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The influence of diet prenatally and during the first year of life on sour taste development - a longitudinal investigation within an Irish setting.
Kennedy, Aileen
A mother‘s diet during pregnancy and lactation influences the infant‘s taste development as early exposure to flavour in amniotic fluid and breast milk can modify innate taste preferences in infants. Infants are born with an innate preference for sweet flavours while rejecting bitter and sour tastes. Sour taste preference in infants is linked to high fruit intake and given the increase in childhood obesity it is important we maximise the chances that children developing healthy food preferences. This study examined the relationship between maternal fruit intake during pregnancy and lactation and the development of sour taste preference during the first year of life. Mothers completed a 7-day food diary during the 3rd trimester of pregnancy and at 12 weeks post-partum. Infant feeding practices were recorded at birth, 3, 6 and 12 months and infant food intake was assessed at 12 months using a 3-day food dairy. At 6 and 12 months sour taste acceptance in infants was examined by offering a base drink with increasing molar concentration (M) of citric acid (0.00M, 0.013M, 0.029M and 0.065M). The infant was allowed to consume these solutions ad libitum over 60 seconds. Sour taste acceptance was measured using three methods, amount ingested by the infant, the mother‘s perception of the infants acceptance and the frequency of the negative responses by the infant to the solutions as measured by video analysis. In general, infants rejected extreme sour tastes at 6 and 12 months. However, a large variability within the group was observed, with some accepting these tastes. Fruit consumption by mothers during pregnancy, gender and the length of exclusive breastfeeding were positively associated with acceptance of sour tastes at 6 months (p<0.05). At 12 months, only an infant‘s own fruit consumption was positively associated with sour taste acceptance (p<0.05). This study also provided insights into mothers‘ diet during pregnancy and lactation. While in general their diet was adequate, participants had higher than recommended fat, saturated fat and salt intakes and lower than recommended intakes of folate vitamin D. Infants‘ diet at 12 months also had poor intakes of vitamin D. This study sheds light on the relationship between early exposure to fruit and sour taste acceptance infants, which could be exploited to improve fruit intake from infancy.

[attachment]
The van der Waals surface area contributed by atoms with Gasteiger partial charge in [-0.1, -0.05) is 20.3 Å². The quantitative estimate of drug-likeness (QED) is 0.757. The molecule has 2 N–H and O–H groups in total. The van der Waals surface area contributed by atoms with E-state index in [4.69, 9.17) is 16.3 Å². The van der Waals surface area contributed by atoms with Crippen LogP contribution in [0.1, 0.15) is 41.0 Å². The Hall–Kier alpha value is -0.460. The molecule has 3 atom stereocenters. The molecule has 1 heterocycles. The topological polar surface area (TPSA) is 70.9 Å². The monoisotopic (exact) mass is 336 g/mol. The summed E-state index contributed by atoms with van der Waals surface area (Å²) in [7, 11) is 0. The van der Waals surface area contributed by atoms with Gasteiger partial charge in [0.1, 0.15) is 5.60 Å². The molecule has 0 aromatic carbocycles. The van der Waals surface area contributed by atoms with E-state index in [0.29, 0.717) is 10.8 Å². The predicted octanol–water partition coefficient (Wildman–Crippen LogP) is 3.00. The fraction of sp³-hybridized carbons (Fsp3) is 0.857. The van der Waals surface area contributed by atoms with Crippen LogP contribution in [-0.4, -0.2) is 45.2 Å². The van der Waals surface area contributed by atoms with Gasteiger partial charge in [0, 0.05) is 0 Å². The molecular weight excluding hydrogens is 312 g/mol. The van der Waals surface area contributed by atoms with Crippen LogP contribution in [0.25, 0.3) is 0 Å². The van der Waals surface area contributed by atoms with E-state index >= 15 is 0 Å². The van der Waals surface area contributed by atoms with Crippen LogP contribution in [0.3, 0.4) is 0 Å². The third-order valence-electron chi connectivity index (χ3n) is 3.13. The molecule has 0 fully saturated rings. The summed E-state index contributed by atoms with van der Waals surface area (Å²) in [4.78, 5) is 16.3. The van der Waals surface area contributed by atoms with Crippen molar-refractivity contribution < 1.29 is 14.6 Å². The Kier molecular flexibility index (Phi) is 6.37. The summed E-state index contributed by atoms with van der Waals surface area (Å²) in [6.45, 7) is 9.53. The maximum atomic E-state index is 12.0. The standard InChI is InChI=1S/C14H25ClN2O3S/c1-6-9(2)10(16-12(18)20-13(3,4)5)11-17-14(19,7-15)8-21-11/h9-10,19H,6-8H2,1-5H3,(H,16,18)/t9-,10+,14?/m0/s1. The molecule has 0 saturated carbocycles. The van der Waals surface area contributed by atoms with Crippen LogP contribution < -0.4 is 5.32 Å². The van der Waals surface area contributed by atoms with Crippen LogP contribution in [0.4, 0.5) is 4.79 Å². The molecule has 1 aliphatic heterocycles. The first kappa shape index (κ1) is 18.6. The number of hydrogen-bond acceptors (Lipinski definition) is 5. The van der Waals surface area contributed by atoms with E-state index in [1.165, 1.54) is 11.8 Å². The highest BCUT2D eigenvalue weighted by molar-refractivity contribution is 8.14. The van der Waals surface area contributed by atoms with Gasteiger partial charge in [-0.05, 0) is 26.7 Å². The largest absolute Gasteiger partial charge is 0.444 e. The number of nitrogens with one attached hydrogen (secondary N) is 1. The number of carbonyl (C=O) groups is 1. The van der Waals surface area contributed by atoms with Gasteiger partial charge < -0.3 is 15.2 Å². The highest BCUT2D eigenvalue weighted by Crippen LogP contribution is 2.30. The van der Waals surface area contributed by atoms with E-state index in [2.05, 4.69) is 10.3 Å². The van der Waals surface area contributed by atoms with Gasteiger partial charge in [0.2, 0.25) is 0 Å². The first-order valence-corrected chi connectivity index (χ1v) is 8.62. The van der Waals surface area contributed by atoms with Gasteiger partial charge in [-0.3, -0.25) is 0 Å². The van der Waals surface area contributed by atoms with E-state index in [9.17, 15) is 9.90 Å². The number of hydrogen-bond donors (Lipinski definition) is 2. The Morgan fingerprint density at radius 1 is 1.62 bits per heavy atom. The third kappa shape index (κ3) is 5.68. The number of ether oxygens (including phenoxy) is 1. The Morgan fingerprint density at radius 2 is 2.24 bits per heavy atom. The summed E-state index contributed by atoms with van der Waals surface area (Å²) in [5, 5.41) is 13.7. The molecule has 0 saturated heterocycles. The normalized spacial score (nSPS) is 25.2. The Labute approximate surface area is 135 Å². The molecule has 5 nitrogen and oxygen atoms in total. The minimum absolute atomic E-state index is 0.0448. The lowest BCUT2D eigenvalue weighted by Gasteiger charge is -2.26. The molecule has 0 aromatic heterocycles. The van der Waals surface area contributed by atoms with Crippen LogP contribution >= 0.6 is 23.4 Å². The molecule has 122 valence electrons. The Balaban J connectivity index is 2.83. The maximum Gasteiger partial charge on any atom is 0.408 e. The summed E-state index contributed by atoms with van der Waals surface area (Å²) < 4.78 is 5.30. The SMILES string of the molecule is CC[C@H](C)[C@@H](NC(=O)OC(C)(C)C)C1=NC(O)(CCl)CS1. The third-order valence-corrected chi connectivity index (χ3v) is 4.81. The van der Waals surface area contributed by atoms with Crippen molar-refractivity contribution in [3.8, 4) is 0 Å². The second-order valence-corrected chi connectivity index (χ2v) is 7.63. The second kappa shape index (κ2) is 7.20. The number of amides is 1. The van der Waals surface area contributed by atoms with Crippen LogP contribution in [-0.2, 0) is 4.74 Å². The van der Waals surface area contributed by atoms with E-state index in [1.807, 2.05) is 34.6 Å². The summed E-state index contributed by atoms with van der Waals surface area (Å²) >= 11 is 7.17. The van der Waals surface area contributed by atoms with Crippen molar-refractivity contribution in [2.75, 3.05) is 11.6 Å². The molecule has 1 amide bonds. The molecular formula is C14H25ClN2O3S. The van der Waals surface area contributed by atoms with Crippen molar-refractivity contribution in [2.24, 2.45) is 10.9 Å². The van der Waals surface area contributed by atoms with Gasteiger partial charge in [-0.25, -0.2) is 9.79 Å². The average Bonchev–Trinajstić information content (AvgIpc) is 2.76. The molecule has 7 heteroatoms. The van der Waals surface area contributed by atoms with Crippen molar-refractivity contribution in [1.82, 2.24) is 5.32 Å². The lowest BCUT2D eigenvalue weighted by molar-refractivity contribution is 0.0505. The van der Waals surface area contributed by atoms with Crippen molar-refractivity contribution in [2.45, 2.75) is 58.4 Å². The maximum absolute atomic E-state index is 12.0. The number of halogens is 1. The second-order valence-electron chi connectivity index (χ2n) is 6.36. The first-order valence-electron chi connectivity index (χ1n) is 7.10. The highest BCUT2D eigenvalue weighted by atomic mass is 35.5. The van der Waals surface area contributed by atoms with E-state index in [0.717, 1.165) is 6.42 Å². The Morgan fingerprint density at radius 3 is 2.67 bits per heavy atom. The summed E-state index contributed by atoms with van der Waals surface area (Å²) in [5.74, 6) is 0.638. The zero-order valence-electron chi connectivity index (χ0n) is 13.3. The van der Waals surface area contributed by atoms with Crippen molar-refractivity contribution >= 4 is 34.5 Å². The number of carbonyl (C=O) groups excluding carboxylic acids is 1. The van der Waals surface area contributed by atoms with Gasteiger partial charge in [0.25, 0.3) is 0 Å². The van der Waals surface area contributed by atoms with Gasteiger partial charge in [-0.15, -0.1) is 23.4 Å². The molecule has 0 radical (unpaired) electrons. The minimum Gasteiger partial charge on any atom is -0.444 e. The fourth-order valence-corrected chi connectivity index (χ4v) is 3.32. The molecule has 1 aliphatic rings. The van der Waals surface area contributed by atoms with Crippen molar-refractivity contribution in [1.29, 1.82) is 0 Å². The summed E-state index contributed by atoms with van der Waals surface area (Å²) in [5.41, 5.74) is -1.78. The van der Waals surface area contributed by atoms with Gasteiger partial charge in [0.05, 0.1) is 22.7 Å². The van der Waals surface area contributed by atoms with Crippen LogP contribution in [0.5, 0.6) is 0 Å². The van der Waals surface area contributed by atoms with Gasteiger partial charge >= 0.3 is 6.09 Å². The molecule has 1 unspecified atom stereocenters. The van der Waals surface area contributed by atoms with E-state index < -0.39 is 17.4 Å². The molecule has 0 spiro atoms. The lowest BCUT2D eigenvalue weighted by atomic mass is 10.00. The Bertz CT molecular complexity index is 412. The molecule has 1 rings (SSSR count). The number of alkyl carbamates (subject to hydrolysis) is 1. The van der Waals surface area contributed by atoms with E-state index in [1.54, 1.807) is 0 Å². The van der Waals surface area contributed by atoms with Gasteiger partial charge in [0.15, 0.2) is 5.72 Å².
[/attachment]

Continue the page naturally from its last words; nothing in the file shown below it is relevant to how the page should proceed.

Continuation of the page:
Keyword(s): Nursing; Epidemiology; Health; Pediatric nursing; Sour Taste Development; Breastfeeding
Publication Date:
Type: Other
Peer-Reviewed: Unknown
Language(s): English
Contributor(s): Harrington, Tracey; O'Neill, Sandra
Institution: Dublin City University
Citation(s): Kennedy, Aileen (2014) The influence of diet prenatally and during the first year of life on sour taste development - a longitudinal investigation within an Irish setting. PhD thesis, Dublin City University.
Publisher(s): Dublin City University. School of Nursing and Human Sciences
File Format(s): application/pdf
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First Indexed: 2014-04-10 05:47:25 Last Updated: 2019-02-09 06:26:33